It’s a common saying we have all heard, ‘you are what you measure’. And if you are someone who has been bestowed with the huge responsibility of measuring the performances of your employees and giving them performance appraisals, then this was totally meant for you! Well of course, it isn’t only about what you measure but also how and why you do it. Measuring employee performance is not only a regular job to do once a year. If done correctly, it should be something that affects and impacts the growth, development and prospect of the entire organization. Leadership and team building programs will definitely help the employees reach their required target. But there needs to be some principles based on which their performances are put up on the weighing machine!
Here are 5 principles that top organizations abide by to measure the performance of their employees.
- Managing by objective (MBO)
In this process, a clearly defined objective and company goal is designed for the employees. It gives them a clear understanding of what’s expected and how they can work to achieve the target. These objectives can be oriented to individual roles or of the company as a whole. In this case, employees’ performances are often measured based on what percentage of their target they achieved each year. Since employees and managers work together in determining these objectives, so the key to establishing a strong MBO is to get the employees involved in determining the factors that will lead to their own assessment. MBOs often define goals and responsibilities of a leadership group, so developing leadership and team building programs is an essential part of this.
- 360-degree feedback
It is a well-known system that measures the performance of an employee based on the opinions, feedbacks and assessments given by the people they work with. This includes both co-workers and the management and requires consideration of all feedbacks regardless of the source. This process is also particularly important in assessing the performance of managerial roles based on feedbacks by employees. But it is essential for HR leaders to develop training modules for employees and managers on how to provide objective feedbacks regarding colleagues. Because without training they may not understand the crucial aspects of 360-degree feedback.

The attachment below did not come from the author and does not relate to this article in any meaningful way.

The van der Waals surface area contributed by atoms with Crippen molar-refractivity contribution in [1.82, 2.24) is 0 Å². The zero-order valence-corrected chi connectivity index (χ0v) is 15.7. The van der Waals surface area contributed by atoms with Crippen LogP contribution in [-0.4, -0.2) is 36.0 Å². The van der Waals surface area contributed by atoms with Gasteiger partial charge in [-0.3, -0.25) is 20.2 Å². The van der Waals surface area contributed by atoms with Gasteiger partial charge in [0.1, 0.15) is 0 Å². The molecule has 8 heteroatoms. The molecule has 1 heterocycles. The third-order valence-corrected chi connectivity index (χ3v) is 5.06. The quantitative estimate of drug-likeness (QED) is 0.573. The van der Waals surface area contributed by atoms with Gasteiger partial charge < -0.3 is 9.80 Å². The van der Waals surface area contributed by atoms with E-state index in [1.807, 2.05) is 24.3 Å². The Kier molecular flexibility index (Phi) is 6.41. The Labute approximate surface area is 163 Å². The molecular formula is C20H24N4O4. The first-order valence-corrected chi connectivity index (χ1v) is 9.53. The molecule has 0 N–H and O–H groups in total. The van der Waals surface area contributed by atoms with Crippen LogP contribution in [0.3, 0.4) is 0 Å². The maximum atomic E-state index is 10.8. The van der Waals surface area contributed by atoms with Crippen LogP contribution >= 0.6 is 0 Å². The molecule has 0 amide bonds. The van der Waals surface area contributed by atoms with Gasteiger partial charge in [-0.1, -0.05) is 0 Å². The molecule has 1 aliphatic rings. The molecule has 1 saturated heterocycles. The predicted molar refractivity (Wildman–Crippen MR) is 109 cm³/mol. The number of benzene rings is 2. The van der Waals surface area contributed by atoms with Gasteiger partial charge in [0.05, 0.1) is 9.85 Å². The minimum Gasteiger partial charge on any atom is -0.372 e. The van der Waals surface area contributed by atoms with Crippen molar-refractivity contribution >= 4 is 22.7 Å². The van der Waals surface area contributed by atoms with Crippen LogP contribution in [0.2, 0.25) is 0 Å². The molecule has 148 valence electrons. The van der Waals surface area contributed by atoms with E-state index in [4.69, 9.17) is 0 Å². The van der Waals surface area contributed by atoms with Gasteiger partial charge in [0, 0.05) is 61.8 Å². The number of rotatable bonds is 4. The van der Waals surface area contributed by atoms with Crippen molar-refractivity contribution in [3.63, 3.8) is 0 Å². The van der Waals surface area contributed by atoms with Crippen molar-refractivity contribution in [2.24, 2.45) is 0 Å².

Self-evaluation is another important principle for measuring employee performance that can be very effective and insightful. This can be done by asking them to fill out forms containing questions specific to their job roles, behavior, punctuality and other details. Asking employees to evaluate their own performance may often reveal that they are more critical of their performance than the mangers themselves. Managers often take into account the employees’ ability to self-assess. Comparing their own assessments with that done by their supervisors can help bring out similarities and discrepancies in the result. It can also lead to better understanding of each other and make way for discussions that are helpful for both sides.
- Performance standards
The basis to performance management is determining clear performance standards. The assessments are done based on how well an employee works to meet or exceed the performance standards set by their employers. Let’s understand with an example. Suppose in a sales job the optimum performance standard set for sales executives is 80% employee satisfaction. Now if an employee meets this performance standard every month, he may be given performance appraisal indicating that the employers’ requirements are met. But if another employee surpasses this standard and reaches 95% employee satisfaction, then that person should receive a superior level of assessment. On the other hand, if an employee does not meet the set performance standard, then that should reflect in their performance measurement too. If performance standards are not set, then any performance assessment becomes arbitrary.
- Leadership training
HR leaders should recognize the value of effective leadership in managing employees’ performance. Hence there is a need to develop leadership and team building programs trainings for supervisors who have been newly promoted to that role and also to the existing managers. Such training programs define principles based on which supervisors can assess those working under them. Such leadership training programs on performance management principles include how to conduct annual appraisal meetings. It is also equally important to provide training that emphasizes on how employees benefit from regular, continuous feedback from supervisors.